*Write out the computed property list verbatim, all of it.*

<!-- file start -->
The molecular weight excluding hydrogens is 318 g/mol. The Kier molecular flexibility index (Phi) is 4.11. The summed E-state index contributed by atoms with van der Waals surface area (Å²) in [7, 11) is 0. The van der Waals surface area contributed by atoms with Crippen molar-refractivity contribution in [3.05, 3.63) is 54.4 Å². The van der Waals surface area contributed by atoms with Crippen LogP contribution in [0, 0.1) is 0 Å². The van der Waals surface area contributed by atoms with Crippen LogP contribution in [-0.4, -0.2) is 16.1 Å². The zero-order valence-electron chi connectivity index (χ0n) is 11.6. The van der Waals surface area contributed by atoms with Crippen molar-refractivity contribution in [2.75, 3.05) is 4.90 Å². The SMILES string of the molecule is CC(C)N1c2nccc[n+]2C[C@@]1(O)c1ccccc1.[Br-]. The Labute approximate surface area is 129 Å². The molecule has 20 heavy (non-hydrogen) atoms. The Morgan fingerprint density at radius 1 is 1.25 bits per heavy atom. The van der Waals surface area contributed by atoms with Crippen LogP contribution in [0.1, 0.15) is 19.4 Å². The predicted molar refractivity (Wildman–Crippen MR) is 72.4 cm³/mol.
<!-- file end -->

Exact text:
The molecular weight excluding hydrogens is 318 g/mol. The Kier molecular flexibility index (Phi) is 4.11. The summed E-state index contributed by atoms with van der Waals surface area (Å²) in [7, 11) is 0. The van der Waals surface area contributed by atoms with Crippen molar-refractivity contribution in [3.05, 3.63) is 54.4 Å². The van der Waals surface area contributed by atoms with Crippen LogP contribution in [0, 0.1) is 0 Å². The van der Waals surface area contributed by atoms with Crippen LogP contribution in [-0.4, -0.2) is 16.1 Å². The zero-order valence-electron chi connectivity index (χ0n) is 11.6. The van der Waals surface area contributed by atoms with Crippen molar-refractivity contribution in [2.75, 3.05) is 4.90 Å². The SMILES string of the molecule is CC(C)N1c2nccc[n+]2C[C@@]1(O)c1ccccc1.[Br-]. The Labute approximate surface area is 129 Å². The molecule has 20 heavy (non-hydrogen) atoms. The Morgan fingerprint density at radius 1 is 1.25 bits per heavy atom. The van der Waals surface area contributed by atoms with Crippen LogP contribution in [0.1, 0.15) is 19.4 Å². The predicted molar refractivity (Wildman–Crippen MR) is 72.4 cm³/mol.